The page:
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Our history

Pip Aplin, 1941-2021, DISECT founding Co-Chair

Rangitoto Birdsong is a project developed by the D’Urville Island Stoat Eradication Charitable Trust (DISECT) that aims to enhance Rangitoto ki te Tonga’s biodiversity, in particular, the island’s birdlife, by eradicating one of the island’s most damaging predators: stoats.

D’Urville Island/Rangitoto ki te Tonga is the eighth-largest of New Zealand’s islands. It is a nationally significant taonga for its diverse geology, relatively intact and diverse plant communities and a high number of threatened, rare or unusual species.

The combination of Public Conservation Land, forestry, farming and small, privately owned coastal sections makes for a challenging eradication – one of the first of its kind to be attempted in New Zealand.

DISECT had its beginnings in 2004, when retiring scientist and researcher Dr Oliver Sutherland, a man with deep family connections to the area, and D’Urville Island resident Pip Aplin, along with local iwi Ngāti Koata representatives Jim Elkington, Wilma Ruruku Rodrigues and Ross Kawharu got together an interested group and established the Trust. The island’s landholders have been universally supportive and have been a vital part of the work and planning helping us to bring the project into action.

Between 2016 and 2020 we have partnered with Rātā Foundation, Predator Free 2050 Limited, DOC and the Marlborough District Council to raise close to three million dollars to fund the eradication. The NZ Lottery Grants Board and our project benefactors have also made significant contributions to make Rangitoto Birdsong a reality.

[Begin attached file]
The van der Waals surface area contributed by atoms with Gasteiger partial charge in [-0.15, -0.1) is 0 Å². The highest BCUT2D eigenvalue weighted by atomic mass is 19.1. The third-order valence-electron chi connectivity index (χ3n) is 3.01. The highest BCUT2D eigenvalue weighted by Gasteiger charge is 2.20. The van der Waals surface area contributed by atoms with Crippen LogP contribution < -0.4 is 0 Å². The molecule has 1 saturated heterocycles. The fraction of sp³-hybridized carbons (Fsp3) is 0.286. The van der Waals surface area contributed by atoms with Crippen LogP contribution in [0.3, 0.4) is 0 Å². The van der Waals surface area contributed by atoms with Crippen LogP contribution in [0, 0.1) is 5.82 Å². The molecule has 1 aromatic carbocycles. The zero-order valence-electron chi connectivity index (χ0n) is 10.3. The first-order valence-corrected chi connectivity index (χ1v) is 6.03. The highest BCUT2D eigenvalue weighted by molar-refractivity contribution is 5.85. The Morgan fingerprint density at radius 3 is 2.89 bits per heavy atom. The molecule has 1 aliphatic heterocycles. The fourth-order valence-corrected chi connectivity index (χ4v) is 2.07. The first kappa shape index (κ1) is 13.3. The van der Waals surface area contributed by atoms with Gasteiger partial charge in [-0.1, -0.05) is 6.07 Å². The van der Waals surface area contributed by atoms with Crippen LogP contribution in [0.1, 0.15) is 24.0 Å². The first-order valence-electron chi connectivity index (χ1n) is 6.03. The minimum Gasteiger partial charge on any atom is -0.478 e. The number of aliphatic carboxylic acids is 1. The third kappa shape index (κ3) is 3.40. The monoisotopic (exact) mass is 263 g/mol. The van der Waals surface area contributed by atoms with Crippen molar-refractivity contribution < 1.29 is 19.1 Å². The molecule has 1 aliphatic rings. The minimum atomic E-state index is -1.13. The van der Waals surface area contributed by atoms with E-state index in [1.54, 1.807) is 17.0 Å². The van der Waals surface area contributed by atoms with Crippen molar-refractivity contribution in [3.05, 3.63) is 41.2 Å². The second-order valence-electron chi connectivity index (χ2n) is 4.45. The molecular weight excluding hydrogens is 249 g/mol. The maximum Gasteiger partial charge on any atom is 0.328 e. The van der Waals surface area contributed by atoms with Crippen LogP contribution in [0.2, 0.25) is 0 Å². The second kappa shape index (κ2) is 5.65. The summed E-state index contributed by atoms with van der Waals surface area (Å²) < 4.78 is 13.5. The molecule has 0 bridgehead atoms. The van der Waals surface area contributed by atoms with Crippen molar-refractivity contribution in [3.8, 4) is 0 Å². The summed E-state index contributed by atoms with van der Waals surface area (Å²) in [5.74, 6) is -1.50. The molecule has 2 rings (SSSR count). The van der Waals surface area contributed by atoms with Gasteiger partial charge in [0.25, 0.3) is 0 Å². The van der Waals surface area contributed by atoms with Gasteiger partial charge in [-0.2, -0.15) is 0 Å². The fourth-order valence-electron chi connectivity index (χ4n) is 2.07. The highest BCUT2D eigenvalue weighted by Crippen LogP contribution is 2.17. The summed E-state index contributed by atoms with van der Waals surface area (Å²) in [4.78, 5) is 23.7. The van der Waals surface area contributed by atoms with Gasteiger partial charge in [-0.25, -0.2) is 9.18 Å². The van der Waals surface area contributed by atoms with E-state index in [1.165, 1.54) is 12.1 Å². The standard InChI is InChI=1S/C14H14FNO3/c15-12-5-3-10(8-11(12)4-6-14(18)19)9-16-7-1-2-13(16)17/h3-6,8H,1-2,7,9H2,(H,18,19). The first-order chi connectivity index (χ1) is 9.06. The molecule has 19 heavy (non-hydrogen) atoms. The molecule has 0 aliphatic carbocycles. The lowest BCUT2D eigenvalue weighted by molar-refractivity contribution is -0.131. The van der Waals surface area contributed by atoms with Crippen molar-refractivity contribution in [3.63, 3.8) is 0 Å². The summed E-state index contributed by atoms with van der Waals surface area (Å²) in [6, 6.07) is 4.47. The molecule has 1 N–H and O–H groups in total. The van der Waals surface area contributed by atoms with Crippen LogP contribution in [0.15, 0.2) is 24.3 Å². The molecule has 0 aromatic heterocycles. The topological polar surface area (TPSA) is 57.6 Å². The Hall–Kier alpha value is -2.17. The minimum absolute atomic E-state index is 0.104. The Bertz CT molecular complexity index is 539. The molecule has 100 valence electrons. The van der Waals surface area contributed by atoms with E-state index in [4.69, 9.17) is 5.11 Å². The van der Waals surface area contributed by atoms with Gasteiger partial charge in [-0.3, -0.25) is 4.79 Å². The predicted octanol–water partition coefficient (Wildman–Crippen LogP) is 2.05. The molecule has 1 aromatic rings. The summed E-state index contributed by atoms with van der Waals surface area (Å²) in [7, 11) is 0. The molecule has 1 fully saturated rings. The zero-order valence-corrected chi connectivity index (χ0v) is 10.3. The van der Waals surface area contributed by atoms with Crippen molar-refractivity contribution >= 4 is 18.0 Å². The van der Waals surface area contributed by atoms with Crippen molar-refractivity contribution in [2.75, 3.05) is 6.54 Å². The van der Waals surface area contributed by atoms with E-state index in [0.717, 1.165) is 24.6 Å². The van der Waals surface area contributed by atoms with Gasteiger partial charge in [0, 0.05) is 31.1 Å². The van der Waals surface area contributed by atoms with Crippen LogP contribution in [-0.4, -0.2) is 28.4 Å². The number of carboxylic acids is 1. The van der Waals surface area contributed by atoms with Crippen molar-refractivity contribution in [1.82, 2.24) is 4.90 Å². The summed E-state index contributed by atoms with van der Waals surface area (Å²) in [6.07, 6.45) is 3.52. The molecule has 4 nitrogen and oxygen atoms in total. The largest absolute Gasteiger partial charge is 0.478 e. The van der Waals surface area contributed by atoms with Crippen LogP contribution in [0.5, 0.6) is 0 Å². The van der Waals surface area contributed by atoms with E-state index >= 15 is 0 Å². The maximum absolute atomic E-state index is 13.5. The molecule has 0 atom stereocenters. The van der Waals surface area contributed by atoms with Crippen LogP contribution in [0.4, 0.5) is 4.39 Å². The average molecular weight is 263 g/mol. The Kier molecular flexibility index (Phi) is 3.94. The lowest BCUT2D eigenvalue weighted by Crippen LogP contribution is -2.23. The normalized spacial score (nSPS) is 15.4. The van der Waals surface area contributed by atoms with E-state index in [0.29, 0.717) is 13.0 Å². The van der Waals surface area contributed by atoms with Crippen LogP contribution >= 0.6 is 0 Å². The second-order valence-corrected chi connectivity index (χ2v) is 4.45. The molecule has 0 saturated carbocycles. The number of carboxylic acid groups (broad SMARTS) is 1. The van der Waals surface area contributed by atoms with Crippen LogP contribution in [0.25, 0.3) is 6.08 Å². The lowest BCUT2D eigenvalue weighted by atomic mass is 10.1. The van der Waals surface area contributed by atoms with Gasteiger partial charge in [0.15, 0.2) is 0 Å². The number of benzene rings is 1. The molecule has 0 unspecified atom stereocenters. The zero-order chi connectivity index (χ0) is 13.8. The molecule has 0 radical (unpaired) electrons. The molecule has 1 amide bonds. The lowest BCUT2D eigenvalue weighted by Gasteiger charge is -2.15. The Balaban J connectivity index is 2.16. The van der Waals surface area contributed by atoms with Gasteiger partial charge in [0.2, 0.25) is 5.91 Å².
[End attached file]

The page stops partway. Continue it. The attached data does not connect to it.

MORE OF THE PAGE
We aim to complete the project in 2026.

Our vision and goals

Our vision is that stoat eradication will provide ecological, social and economic benefits to Rangitoto ki te Tonga/D’Urville Island.

We will know we have succeeded when:

  • The existing ecological values of the island are enhanced
  • Recently lost species, such as South Island Kākā, are reintroduced to the island
  • Nationally-significant populations of threatened native species on near-by islands are protected from stoat incursion
  • The project provides income and employment opportunities for the island community
  • The project provides learnings for biodiversity conservation in New Zealand

Stages of the project:

  • Set up – Establishing trap-lies, deploying traps: August 2020 – October 2021
  • Knockdown – Traplines go ‘live’: April 2022
  • Detection322 cameras detect any remaining stoat activity
  • Mop up – Eradicate any remaining stoats: June – October 2022
  • Validation – Regular monitoring to detect any remaining stoats: appropriate periods during 2023, 2024
Meet the people

Rupert Wilson

Governance Committee Chair
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Guy King

Deputy Chair
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Oliver Sutherland

Governance Commite
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Caroline Webber Palmer

Trust Member / Governance Committee
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Geoff Harley

Governance Committee
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Sanne Korinth

Governance Committee
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Mark Pengelly

Project Manager
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Clyde Holden

Acting Operations Manager
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Technical Advisory Group

Andrew Veale

Maanaki Whenua Landcare Research
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Nick Poutu

Department of conservation (DOC)
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Al Bramley

Zero Invasive Predators (ZIP)
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Dave Butler

Department of conservation (DOC)
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